One of the most powerful uses of Imagery, be it satellite, aerial or street view, has been feature extraction and classification. Whether it is finding an object, like a car or plane, to classifying a structure as damaged or undamaged, finding changes in landscapes or to identify different land cover types.
This has also been a very cumbersome and difficult task with human beings having to pour through many images trying to make sense of them and being prone to error.
With the advent of AI and Deep Learning, being able to automate this process using machines to perform feature extraction to solve real world problems. Deep Learning is a type of AI like machine learning that uses neural networks with multiple layers, each being able to extract one or more unique features in an image.
With ArcGIS Pro, you can now perform the entire end to end Deep Learning workflow . Now, you may ask, what is the workflow. Well, the Deep Learning workflow mainly consists of these steps
- Generate training Data : Generating training samples of features or objects of interest so the machine can learn.
- Train Model : Use those training samples to train a deep learning model
- Perform Inference : Using the resulting deep learning model to perform analysis on new data. Inferencing is the process in which information learned during the deep learning training process is put to work detecting similar features in the datasets.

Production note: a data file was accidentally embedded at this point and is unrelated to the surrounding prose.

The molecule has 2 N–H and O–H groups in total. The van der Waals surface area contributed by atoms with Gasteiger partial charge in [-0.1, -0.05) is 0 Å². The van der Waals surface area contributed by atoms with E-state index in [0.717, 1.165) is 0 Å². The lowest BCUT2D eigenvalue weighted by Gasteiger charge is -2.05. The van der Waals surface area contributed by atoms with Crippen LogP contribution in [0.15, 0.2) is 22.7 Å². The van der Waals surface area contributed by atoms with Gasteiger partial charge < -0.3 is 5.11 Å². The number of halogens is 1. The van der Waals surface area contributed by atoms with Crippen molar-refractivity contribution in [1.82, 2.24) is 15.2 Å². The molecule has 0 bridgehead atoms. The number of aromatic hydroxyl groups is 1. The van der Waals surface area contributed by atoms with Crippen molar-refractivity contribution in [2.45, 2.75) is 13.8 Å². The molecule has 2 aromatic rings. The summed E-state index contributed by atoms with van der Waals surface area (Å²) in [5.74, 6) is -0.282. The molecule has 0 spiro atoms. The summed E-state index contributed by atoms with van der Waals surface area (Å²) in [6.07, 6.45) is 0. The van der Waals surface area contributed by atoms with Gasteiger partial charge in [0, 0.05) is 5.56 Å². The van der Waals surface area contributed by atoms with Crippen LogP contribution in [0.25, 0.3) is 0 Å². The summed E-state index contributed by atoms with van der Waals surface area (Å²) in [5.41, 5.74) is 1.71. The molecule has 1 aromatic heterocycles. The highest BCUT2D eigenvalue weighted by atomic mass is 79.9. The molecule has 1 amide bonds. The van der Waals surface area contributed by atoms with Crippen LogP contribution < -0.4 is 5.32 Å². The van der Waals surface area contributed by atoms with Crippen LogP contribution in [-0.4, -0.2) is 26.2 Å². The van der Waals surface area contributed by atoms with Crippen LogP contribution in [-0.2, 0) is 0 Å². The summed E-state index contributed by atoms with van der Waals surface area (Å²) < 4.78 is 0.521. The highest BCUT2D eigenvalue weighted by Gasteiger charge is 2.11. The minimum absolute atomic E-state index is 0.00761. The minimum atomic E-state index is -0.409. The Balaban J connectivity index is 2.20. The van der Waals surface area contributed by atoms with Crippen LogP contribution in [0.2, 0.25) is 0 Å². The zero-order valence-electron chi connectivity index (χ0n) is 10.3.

One of the most important aspects of wildlife management is knowing how many animals there are in a defined area. This information is crucial to creating regulation that ensure sustainable harvest as well as long term sustainability of the species. However given the size and remote terrain in many parts of Alaska , it is not an easy feat.
Each animal species offers its own challenges and requires different methods to track them. For the case of caribou, each year in summer time when caribou are harassed by insects, a herd groups together and escapes to the ridgelines, snowfields, and coastlines. This type of grouping behavior allows biologists to monitor caribou by flying over herds with cameras mounted in small aircraft and taking photographs of the groups. They can use these images to take a count or census of the herd.
While this might sound easy , getting these images of caribou congregation takes a while. If you want to learn more about how this is done The Alaska department of Fish and Game have documented this in detail on their site , Alaska Department of Fish and Game
Once the images are collected, they would need to count the caribou. In some herds the number of animals can be as much as 400,000 so this has been a long excruciating task, requiring lot of personnel and prone to human error. Using ArcGIS Deep Learning technology, they can achieve this in short amount of time and a lot more efficiently in 3 easy steps.
Here to showcase the technology, we are going to use one of aerial images that their airplanes captured of a big herd shown below.
Step 1 : Generating Training Data